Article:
Fixed Rate vs. Adjustable Rate

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ExecutiveChronicles | Fixed Rate vs. Adjustable Rate | If you’re in the market to buy a new home, then you know there are a lot of exciting decisions to make. Once your offer has been accepted, for instance, you now have to decide on your loan term and type.

One of the decisions you’ll likely face when it comes to closing on your new home purchase is whether you want a fixed rate vs. adjustable rate mortgage (ARM). So, what’s the difference, and when is the right time for borrowers to choose an adjustable-rate mortgage? We’ll share what you need to know.

Fixed Rate vs. Adjustable Rate

With a fixed rate mortgage, you have a fixed interest rate that will remain the same over the life of the loan. The rate is based on current market conditions. With an adjustable-rate mortgage, the rate fluctuates as market conditions change over the life of the loan. One benefit of borrowers choosing an adjustable rate mortgage is that ARMs typically offer lower interest rates at the start of the loan term.

So how exactly does an ARM work? When you close on an ARM, you have a fixed interest rate for a set period. How long that locked-in interest rate lasts depends on your lender. Some locked-in interest rates last only 30 days, while others can last up to 5 years.

Once the initial interest rate expires, the interest rate and payments adjust periodically over the remainder of the loan term. The rate at which it adjusts varies based on the particular loan, but it will typically adjust monthly, quarterly, annually, or once every three or five years.

To get an idea of how much your loan will cost overall, ask your lender for the annual percentage rate (APR) on the loan. You should also inquire about interest-rate and payment caps. For more information and examples of how ARMs work, the Federal Reserve Board has a consumer handbook with all the details you need to know before deciding on an ARM.

When Is the Right Time to Opt for an Adjustable-Rate Mortgage?

Borrowers choosing an adjustable-rate mortgage do so for a number of reasons. For instance, if you’re buying an investment property that you plan to sell in a few years, it may be to your advantage to opt for an ARM.

Likewise, if you’re planning on moving soon and intend to sell your home in the not-so-distant future, an ARM could be a good option. This is especially true if you’re planning to relocate before the variable interest rate kicks in.

You may also opt for an ARM if you expect mortgage rates to drop over the life of the loan. Since interest rates are based on market conditions, if interest rates are especially high at the time you’re looking to close, it may be more beneficial for you to opt for an ARM over a fixed-rate mortgage. When interest rates decrease, your monthly payments on an ARM may also decrease. With a fixed-rate mortgage, on the other hand, your rate is locked in for the life of the loan regardless of any change in market conditions.

If you expect to come into some money in the near future that would allow you to pay off your mortgage, you may also benefit from an ARM. Let’s say you’re expecting a windfall within the next few years. An ARM may be advantageous because you are likely to have a lower interest rate until you are able to pay off the mortgage in full.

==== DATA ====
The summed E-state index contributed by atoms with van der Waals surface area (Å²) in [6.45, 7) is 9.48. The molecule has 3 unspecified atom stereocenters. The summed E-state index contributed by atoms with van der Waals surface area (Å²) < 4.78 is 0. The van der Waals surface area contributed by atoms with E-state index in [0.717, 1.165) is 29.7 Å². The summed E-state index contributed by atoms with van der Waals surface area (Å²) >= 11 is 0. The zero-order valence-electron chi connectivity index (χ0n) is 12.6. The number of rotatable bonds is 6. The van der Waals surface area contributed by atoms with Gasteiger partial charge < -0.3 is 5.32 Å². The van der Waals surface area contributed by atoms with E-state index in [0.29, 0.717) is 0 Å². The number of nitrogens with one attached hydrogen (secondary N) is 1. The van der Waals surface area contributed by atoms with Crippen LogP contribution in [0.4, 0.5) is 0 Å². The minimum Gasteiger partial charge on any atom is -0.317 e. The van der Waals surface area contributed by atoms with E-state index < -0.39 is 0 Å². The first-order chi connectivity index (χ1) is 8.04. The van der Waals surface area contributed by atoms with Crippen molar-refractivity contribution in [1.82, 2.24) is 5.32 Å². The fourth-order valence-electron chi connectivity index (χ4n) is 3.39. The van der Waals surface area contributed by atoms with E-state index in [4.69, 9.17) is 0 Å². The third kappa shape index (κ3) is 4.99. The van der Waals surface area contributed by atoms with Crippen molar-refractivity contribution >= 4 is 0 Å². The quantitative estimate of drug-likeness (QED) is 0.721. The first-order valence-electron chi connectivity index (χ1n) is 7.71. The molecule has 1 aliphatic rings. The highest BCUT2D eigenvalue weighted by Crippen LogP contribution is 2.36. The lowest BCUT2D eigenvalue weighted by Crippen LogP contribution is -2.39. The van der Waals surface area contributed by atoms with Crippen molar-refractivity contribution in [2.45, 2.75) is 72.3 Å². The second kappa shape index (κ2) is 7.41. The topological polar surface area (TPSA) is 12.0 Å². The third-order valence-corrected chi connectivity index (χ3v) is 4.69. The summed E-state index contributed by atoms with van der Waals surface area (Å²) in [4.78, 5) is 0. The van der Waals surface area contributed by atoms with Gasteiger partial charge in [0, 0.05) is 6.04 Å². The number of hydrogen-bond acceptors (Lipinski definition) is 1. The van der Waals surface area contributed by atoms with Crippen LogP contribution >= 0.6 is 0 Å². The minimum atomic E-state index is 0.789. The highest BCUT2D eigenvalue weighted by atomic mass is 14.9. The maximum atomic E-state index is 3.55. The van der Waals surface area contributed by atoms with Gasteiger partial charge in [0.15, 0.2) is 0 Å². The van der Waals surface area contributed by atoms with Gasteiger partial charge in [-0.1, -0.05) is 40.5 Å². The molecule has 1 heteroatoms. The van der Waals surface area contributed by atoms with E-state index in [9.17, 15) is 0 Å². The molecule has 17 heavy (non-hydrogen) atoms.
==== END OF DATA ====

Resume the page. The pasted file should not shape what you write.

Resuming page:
ARM Types

Hybrid ARMs

This type of ARM is a hybrid between a fixed-rate and a variable-rate mortgage. They may also be labeled as 3/1 ARMs, 5/1 ARMs, or the like. The first number represents the length of time the interest rate will remain at a fixed rate, and the second number represents how often the rate will adjust after the initial rate expires. With a 3/1 ARM and 5/1 ARM, for instance, the rate would be fixed for 3 and 5 years, respectively. After that, the interest rate switches to a variable rate.

Interest-Only ARM

You can think of an interest-only ARM as similar to a home equity line of credit. With this ARM type, you pay only the interest on the loan for a set period of time. Once that time is up, you start paying back the principal plus interest. The interest rate may adjust even during the initial period in which you are making interest-only payments.

Payment-Option ARM

With this type of ARM, you can choose from a variety of monthly payment options. For instance, you can make an interest-only payment, a principal-plus-interest payment, or a minimum payment (similar to a credit card). Be careful with this type of ARM, though. If making only the minimum payment or an interest-only payment, the principal amount that you owe on the loan could grow.

What Borrowers Choosing an Adjustable-Rate Mortgage Should Know

There are facts to keep in mind when choosing an ARM. For starters, do your research by looking over the consumer handbook. Prepare a list of questions for your lender so you know what to expect, especially when it comes to interest-rate and payment caps. Make sure to do the math and calculate whether you can afford the maximum payment.

Also, ask about prepayment penalties for paying off the mortgage early. If interest rates rise, you may decide that you prefer to do a refinance for a fixed-rate mortgage. So it’s a good idea to find out whether you will incur any fees for paying off the mortgage early.

If you’re based in Washington State and a borrower choosing an adjustable-rate mortgage, contact Solarity Credit Union. Whether you’re upsizing, downsizing, or investing, they can walk you through your options and help you find the right loan for you.

ExecutiveChronicles | Fixed Rate vs. Adjustable Rate